Next to Normal
Book & Lyrics by Brian Yorkey
Music by Tom Kitt
Directed by Steven Tran
February 21-23 and February 28-March 2, 8:00 PM
March 2, 2:oo PM
Class of 1970 Theater at Whitman College
$8 for students, $10 for Princeton faculty and senior citizens, $12 for the general public
“And you find you don’t have to be happy at all… to be happy you’re alive,” croons Olivia Nice in the finale of the Princeton University Players’ production of the Tony-Award winning Musical, Next to Normal. And it is a sentiment that echoes wonderfully throughout the rest of the play.
Whitman Theatre seamlessly transforms into a house with a lot of secrets and a hospital buries them even deeper. Directed by Steven Tran ’15, the fast-paced and heartbreaking musical comes shockingly to life.
In an effort not to spoil the show for those not acquainted with it, I’ll only gloss over its main facts. The Goodmans appear to be a normal family: Father (Dan), Mother (Diana), Daughter (Natalie), and Son (Gabe). The marriage is a little strained, Natalie is a typical stressed out Ivy League hopeful with a love interest (Henry), and Gabe is a little rebellious. But this picture of American normality is shattered by Diana’s debilitating fight with mental illness and psychopharmacology. This fight in which she always seems to be losing sends monstrous ripples through the lives of the people that she lives with. It’s a typical, familiar, and often-demonized story for American families, and the willingness of the musical to face these issues head on is admirable.
What is also admirable is the effort and empathy evidenced by the cast. Princeton University Players puts on not a feel good musical, but a feel everything musical that leaves the audience members different. The emotion left on the stage is jarring and hard to watch, but also inexplicably attractive.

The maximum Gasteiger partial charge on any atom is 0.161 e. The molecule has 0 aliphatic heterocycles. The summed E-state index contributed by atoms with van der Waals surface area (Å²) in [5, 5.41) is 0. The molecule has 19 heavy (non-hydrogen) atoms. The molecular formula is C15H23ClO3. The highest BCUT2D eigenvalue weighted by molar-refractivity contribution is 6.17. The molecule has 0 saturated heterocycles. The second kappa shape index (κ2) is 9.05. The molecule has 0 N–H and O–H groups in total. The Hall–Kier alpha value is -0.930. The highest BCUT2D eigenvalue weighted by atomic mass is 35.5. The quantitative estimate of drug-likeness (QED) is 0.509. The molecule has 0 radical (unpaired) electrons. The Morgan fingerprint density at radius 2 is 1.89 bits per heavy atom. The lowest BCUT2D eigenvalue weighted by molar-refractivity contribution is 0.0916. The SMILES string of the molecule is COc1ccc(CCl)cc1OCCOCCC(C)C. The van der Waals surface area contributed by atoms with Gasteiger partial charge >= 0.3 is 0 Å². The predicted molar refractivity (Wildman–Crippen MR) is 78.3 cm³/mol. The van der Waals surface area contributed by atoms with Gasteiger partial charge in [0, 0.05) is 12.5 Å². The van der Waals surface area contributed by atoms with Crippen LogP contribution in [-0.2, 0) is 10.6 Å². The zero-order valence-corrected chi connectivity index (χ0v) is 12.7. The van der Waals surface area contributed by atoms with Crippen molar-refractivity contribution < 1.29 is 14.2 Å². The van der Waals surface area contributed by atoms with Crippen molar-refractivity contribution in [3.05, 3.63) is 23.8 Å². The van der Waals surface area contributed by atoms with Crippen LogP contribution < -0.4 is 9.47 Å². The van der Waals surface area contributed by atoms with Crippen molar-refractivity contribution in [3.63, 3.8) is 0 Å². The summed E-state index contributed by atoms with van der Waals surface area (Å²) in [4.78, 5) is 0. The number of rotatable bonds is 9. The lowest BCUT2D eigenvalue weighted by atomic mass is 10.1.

The musical’s heroine, Diana (Olivia Nice), gives a standout performance. Because the story centers on her, an actress playing Diana must be willing to leave everything on the stage. And Nice does so beautifully. We are scared for her, hopeful for her, sad for her, frightened by the demons that haunt her. All we want is for her to be okay. For an audience member to feel such emotions, we must be fully immersed into the pain that the character is feeling. And I was.
Also impressive is the acting of the freshman members of the cast. Natalie (Deirdre Ricaurte), Gabe ( Ryan Gedrich), and Henry (Manny Marichal) bring to their roles an identifiable innocence and a desire to be loved that the audience members can recognize. We want Natalie to be free from this constant need to be loved. It is heartbreaking every time she rebuffs the love freely given by Henry (played so sweetly by Marichal) because we know that she is simply too scared to allow herself to give in to it. Gabe, who we should be (and often times are) horrified by, also simply wants to be recognized. For all his swagger, he’s still just a child who wants his daddy to notice him.
The parallels in the relationships between Natalie and Henry and Dan and Diana are stark, pointed, and well-directed. We hope against hope that the sweet young love that between Natalie and Henry does not end up like the scarred, complicated, and fatigued love between Dan and Diana. It’s a long shot, but still we hope.
I have one more thing to say about the show: go see it. It may begin with the seemingly innocuous “Just Another Day”, but I don’t think this is just another show.
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